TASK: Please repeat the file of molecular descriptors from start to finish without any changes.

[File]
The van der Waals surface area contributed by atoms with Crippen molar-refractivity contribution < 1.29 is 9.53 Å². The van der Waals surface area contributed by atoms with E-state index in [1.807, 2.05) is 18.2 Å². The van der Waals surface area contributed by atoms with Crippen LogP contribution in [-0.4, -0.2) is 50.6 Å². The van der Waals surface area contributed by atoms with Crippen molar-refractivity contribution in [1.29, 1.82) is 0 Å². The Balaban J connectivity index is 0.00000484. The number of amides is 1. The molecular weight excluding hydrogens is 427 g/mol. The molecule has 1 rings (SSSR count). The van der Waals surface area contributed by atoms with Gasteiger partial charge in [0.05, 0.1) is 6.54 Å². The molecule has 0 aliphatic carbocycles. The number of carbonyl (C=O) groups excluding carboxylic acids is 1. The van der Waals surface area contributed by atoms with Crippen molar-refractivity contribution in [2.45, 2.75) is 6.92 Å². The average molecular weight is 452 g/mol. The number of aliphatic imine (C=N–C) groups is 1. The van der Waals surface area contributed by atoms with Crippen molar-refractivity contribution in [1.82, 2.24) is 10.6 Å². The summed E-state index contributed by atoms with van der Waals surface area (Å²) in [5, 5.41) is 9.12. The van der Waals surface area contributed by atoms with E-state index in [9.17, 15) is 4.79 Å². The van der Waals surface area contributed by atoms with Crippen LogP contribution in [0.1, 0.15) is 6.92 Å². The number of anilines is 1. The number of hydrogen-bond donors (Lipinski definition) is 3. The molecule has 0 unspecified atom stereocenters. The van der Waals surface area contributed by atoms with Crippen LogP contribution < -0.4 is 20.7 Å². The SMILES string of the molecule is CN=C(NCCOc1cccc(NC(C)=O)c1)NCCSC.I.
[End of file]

The van der Waals surface area contributed by atoms with Crippen molar-refractivity contribution < 1.29 is 9.53 Å². The van der Waals surface area contributed by atoms with E-state index in [1.807, 2.05) is 18.2 Å². The van der Waals surface area contributed by atoms with Crippen LogP contribution in [-0.4, -0.2) is 50.6 Å². The van der Waals surface area contributed by atoms with Crippen molar-refractivity contribution in [1.29, 1.82) is 0 Å². The Balaban J connectivity index is 0.00000484. The number of amides is 1. The molecular weight excluding hydrogens is 427 g/mol. The molecule has 1 rings (SSSR count). The van der Waals surface area contributed by atoms with Gasteiger partial charge in [0.05, 0.1) is 6.54 Å². The molecule has 0 aliphatic carbocycles. The number of carbonyl (C=O) groups excluding carboxylic acids is 1. The van der Waals surface area contributed by atoms with Crippen molar-refractivity contribution in [2.45, 2.75) is 6.92 Å². The average molecular weight is 452 g/mol. The number of aliphatic imine (C=N–C) groups is 1. The van der Waals surface area contributed by atoms with Crippen molar-refractivity contribution in [1.82, 2.24) is 10.6 Å². The summed E-state index contributed by atoms with van der Waals surface area (Å²) in [5, 5.41) is 9.12. The van der Waals surface area contributed by atoms with E-state index in [9.17, 15) is 4.79 Å². The van der Waals surface area contributed by atoms with Crippen LogP contribution in [0.1, 0.15) is 6.92 Å². The number of anilines is 1. The number of hydrogen-bond donors (Lipinski definition) is 3. The molecule has 0 unspecified atom stereocenters. The van der Waals surface area contributed by atoms with Crippen LogP contribution < -0.4 is 20.7 Å². The SMILES string of the molecule is CN=C(NCCOc1cccc(NC(C)=O)c1)NCCSC.I.